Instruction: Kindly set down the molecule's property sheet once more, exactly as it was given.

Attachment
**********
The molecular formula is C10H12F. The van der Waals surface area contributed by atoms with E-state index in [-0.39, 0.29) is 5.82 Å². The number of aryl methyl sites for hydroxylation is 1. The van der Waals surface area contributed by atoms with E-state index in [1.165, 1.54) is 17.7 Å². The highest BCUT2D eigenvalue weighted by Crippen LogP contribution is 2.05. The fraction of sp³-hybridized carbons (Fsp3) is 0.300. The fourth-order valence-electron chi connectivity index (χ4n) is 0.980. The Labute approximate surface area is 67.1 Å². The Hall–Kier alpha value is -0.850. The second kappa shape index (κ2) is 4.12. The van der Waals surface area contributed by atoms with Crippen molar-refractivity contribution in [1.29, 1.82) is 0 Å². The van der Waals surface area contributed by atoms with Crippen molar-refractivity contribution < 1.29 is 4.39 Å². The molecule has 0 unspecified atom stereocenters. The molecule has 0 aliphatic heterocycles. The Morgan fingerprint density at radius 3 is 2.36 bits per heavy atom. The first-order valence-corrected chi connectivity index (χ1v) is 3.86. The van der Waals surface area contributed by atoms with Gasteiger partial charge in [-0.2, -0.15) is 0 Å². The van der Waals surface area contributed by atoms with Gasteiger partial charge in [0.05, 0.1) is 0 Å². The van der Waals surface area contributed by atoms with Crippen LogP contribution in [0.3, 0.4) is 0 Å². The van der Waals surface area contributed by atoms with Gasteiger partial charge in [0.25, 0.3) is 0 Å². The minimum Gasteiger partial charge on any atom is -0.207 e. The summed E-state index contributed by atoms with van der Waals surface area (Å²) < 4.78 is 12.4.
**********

The molecular formula is C10H12F. The van der Waals surface area contributed by atoms with E-state index in [-0.39, 0.29) is 5.82 Å². The number of aryl methyl sites for hydroxylation is 1. The van der Waals surface area contributed by atoms with E-state index in [1.165, 1.54) is 17.7 Å². The highest BCUT2D eigenvalue weighted by Crippen LogP contribution is 2.05. The fraction of sp³-hybridized carbons (Fsp3) is 0.300. The fourth-order valence-electron chi connectivity index (χ4n) is 0.980. The Labute approximate surface area is 67.1 Å². The Hall–Kier alpha value is -0.850. The second kappa shape index (κ2) is 4.12. The van der Waals surface area contributed by atoms with Crippen molar-refractivity contribution in [1.29, 1.82) is 0 Å². The van der Waals surface area contributed by atoms with Crippen molar-refractivity contribution < 1.29 is 4.39 Å². The molecule has 0 unspecified atom stereocenters. The molecule has 0 aliphatic heterocycles. The Morgan fingerprint density at radius 3 is 2.36 bits per heavy atom. The first-order valence-corrected chi connectivity index (χ1v) is 3.86. The van der Waals surface area contributed by atoms with Gasteiger partial charge in [-0.2, -0.15) is 0 Å². The van der Waals surface area contributed by atoms with Gasteiger partial charge in [0.05, 0.1) is 0 Å². The van der Waals surface area contributed by atoms with Crippen LogP contribution in [0.3, 0.4) is 0 Å². The van der Waals surface area contributed by atoms with Gasteiger partial charge in [0.25, 0.3) is 0 Å². The minimum Gasteiger partial charge on any atom is -0.207 e. The summed E-state index contributed by atoms with van der Waals surface area (Å²) < 4.78 is 12.4.